"You need to close (the area) where the bacteria would enter the body, and that's where the skin is," said Thomas Webster, associate professor of engineering and orthopaedics at Brown University.
Webster and a team of researchers at Brown may have come across the right formula to deter bacterial migrants. The group reports two ways in which it modified the surface of titanium leg implants to promote skin cell growth, thereby creating a natural skin layer and sealing the gap where the device has been implanted into the body. The researchers also created a molecular chain to sprinkle skin-growing proteins on the implant to hasten skin growth.
The findings are published in the Journal of Biomedical Materials Research A.
Webster knew such a surface, roughened at the nanoscale, worked for regrowing bone cells and cartilage cells, but he was unsure whether it would be successful at growing skin cells. This may be the first time that a nanosurface created this way on titanium has been shown to attract skin cells.
The second approach, called anodization, involved dipping the abutment into hydrofluoric acid and giving it a jolt of electric current. This causes the titanium atoms on the abutment's surface to scurry about and regather as hollow, tubular structures rising perpendicularly from the abutment's surface. As with the nanomounds, skin cells quickly colonize the nanotubular surface.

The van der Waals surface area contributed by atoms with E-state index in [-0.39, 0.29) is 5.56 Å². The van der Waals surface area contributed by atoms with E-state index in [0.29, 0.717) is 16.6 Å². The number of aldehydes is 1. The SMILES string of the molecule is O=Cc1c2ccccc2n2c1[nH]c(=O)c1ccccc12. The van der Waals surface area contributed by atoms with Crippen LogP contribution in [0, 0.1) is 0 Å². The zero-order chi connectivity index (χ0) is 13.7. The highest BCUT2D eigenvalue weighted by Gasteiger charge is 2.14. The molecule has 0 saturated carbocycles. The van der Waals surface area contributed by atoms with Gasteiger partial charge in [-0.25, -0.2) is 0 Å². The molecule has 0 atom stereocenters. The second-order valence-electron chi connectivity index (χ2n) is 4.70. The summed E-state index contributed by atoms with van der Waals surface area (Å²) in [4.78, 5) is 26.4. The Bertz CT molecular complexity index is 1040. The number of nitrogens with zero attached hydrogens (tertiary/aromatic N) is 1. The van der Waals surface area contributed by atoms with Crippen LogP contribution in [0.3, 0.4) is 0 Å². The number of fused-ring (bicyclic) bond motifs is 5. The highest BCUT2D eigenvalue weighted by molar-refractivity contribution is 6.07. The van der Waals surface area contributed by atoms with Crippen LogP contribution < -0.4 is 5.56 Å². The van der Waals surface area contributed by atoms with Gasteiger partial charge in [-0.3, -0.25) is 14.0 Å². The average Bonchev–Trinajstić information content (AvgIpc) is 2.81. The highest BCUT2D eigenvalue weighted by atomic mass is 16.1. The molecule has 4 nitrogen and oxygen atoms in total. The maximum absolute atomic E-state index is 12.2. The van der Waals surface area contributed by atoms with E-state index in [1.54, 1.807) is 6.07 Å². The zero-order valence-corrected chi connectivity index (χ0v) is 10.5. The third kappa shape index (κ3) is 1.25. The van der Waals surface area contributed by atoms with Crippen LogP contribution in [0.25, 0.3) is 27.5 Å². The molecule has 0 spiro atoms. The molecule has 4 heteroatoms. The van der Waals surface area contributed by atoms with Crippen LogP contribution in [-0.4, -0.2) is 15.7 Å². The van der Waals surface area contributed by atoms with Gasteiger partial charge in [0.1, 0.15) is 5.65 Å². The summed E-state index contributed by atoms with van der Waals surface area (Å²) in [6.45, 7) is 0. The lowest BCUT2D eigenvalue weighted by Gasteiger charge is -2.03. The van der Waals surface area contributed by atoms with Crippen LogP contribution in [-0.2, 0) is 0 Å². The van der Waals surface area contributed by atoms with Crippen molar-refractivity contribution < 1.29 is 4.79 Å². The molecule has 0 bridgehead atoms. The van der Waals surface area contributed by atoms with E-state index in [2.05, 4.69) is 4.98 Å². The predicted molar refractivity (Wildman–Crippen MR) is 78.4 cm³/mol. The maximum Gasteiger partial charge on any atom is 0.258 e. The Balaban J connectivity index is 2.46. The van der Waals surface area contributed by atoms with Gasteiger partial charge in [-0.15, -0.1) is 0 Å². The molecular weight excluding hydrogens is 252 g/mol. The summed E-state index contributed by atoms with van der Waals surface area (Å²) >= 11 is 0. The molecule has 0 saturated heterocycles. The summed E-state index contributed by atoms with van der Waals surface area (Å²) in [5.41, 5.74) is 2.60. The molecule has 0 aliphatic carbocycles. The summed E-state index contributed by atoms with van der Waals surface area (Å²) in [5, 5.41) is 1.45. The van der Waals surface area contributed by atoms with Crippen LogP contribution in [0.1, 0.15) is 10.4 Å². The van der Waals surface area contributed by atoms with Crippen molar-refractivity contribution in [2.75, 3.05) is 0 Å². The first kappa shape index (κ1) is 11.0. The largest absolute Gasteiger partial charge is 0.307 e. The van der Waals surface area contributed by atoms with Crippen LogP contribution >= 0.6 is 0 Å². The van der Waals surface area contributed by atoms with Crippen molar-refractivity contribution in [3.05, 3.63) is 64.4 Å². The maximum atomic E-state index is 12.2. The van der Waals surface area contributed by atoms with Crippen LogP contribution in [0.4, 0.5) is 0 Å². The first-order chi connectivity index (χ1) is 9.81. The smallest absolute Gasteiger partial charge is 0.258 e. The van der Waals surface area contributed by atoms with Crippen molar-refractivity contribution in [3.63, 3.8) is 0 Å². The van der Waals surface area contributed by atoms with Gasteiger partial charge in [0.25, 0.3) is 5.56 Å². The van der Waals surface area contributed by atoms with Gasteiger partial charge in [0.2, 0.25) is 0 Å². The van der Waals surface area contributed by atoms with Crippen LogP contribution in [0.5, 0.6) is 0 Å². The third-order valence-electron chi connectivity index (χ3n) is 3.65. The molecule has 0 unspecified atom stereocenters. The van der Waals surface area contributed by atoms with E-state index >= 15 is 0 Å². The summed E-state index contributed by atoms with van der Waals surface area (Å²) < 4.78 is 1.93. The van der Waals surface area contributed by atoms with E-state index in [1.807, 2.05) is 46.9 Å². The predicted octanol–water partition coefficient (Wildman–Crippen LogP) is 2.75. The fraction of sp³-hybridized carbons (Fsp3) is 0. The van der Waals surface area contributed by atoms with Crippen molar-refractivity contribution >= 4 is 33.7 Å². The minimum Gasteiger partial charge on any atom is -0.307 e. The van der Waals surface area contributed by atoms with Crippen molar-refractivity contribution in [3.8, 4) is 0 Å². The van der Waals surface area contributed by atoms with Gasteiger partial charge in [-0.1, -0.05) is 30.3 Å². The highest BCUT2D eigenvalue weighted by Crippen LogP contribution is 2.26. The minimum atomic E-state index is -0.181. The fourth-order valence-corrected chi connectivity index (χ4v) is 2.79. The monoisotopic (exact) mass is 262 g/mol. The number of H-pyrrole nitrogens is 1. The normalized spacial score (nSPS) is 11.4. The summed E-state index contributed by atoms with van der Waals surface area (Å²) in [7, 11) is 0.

In laboratory (in vitro) tests, the researchers report nearly a doubling of skin cell density on the implant surface; within five days, the keratinocyte density reached the point at which an impermeable skin layer bridging the abutment and the body had been created.
"You definitely have a complete layer of skin," Webster said. "There's no more gap for the bacteria to go through."
To further promote skin cell growth around the implant, Webster's team looked to FGF-2, a protein secreted by the skin to help other skin cells grow. Simply slathering the abutment with the proteins doesn't work, as FGF-2 loses its effect when absorbed by the titanium. So the researchers came up with a synthetic molecular chain to bind FGF-2 to the titanium surface, while maintaining the protein's skin-cell growing ability. Not surprisingly, in vitro tests showed the greatest density of skin cells on abutment surfaces using the nanomodified surfaces and laced with FGF-2. Moreover, the nanomodified surfaces create more surface area for FGF-2 proteins than would be available on traditional implants.
The next step is to perform in vivo studies; if they are successful, human trials could begin, although Webster said that could be years away.
The U.S. Department of Veterans Affairs and the U.S. National Science Foundation funded the research.
Richard Lewis | EurekAlert!
New biomaterial could replace plastic laminates, greatly reduce pollution
21.09.2017 | Penn State
Stopping problem ice -- by cracking it
21.09.2017 | Norwegian University of Science and Technology